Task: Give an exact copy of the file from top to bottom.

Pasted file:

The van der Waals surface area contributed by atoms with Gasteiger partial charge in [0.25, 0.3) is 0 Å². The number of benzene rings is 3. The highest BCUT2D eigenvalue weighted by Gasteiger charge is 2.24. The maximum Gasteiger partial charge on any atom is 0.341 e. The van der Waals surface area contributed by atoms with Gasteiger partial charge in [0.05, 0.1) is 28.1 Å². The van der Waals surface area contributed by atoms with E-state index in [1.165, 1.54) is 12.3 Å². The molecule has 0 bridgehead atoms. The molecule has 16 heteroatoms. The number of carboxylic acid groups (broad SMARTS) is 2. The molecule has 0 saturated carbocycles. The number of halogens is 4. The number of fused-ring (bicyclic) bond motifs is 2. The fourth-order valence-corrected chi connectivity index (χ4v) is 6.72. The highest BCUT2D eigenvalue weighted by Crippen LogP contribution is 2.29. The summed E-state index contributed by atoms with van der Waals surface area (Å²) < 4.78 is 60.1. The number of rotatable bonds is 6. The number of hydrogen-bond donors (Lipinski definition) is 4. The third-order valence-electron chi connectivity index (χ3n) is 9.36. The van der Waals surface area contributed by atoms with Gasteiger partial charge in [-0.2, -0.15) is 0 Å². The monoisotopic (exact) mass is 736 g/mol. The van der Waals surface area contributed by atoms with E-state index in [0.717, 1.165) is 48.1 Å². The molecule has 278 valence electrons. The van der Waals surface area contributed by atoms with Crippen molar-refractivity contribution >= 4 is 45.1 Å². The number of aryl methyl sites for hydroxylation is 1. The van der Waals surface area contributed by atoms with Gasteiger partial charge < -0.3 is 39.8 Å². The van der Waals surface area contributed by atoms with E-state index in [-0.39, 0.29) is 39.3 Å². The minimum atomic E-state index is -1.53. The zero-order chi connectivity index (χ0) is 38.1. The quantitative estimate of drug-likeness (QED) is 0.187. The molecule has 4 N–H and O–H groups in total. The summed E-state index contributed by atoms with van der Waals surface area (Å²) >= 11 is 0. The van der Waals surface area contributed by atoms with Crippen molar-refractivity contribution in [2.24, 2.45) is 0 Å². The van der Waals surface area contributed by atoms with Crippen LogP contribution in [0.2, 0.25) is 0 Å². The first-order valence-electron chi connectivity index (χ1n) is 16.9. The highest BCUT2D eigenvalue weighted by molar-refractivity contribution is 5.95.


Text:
The van der Waals surface area contributed by atoms with Gasteiger partial charge in [0.25, 0.3) is 0 Å². The number of benzene rings is 3. The highest BCUT2D eigenvalue weighted by Gasteiger charge is 2.24. The maximum Gasteiger partial charge on any atom is 0.341 e. The van der Waals surface area contributed by atoms with Gasteiger partial charge in [0.05, 0.1) is 28.1 Å². The van der Waals surface area contributed by atoms with E-state index in [1.165, 1.54) is 12.3 Å². The molecule has 0 bridgehead atoms. The molecule has 16 heteroatoms. The number of carboxylic acid groups (broad SMARTS) is 2. The molecule has 0 saturated carbocycles. The number of halogens is 4. The number of fused-ring (bicyclic) bond motifs is 2. The fourth-order valence-corrected chi connectivity index (χ4v) is 6.72. The highest BCUT2D eigenvalue weighted by Crippen LogP contribution is 2.29. The summed E-state index contributed by atoms with van der Waals surface area (Å²) < 4.78 is 60.1. The number of rotatable bonds is 6. The number of hydrogen-bond donors (Lipinski definition) is 4. The third-order valence-electron chi connectivity index (χ3n) is 9.36. The van der Waals surface area contributed by atoms with Gasteiger partial charge in [-0.2, -0.15) is 0 Å². The monoisotopic (exact) mass is 736 g/mol. The van der Waals surface area contributed by atoms with E-state index in [0.717, 1.165) is 48.1 Å². The molecule has 278 valence electrons. The van der Waals surface area contributed by atoms with Crippen molar-refractivity contribution >= 4 is 45.1 Å². The number of aryl methyl sites for hydroxylation is 1. The van der Waals surface area contributed by atoms with Gasteiger partial charge < -0.3 is 39.8 Å². The van der Waals surface area contributed by atoms with E-state index in [-0.39, 0.29) is 39.3 Å². The minimum atomic E-state index is -1.53. The zero-order chi connectivity index (χ0) is 38.1. The quantitative estimate of drug-likeness (QED) is 0.187. The molecule has 4 N–H and O–H groups in total. The summed E-state index contributed by atoms with van der Waals surface area (Å²) >= 11 is 0. The van der Waals surface area contributed by atoms with Crippen molar-refractivity contribution in [2.24, 2.45) is 0 Å². The van der Waals surface area contributed by atoms with Crippen LogP contribution in [0.2, 0.25) is 0 Å². The first-order valence-electron chi connectivity index (χ1n) is 16.9. The highest BCUT2D eigenvalue weighted by molar-refractivity contribution is 5.95.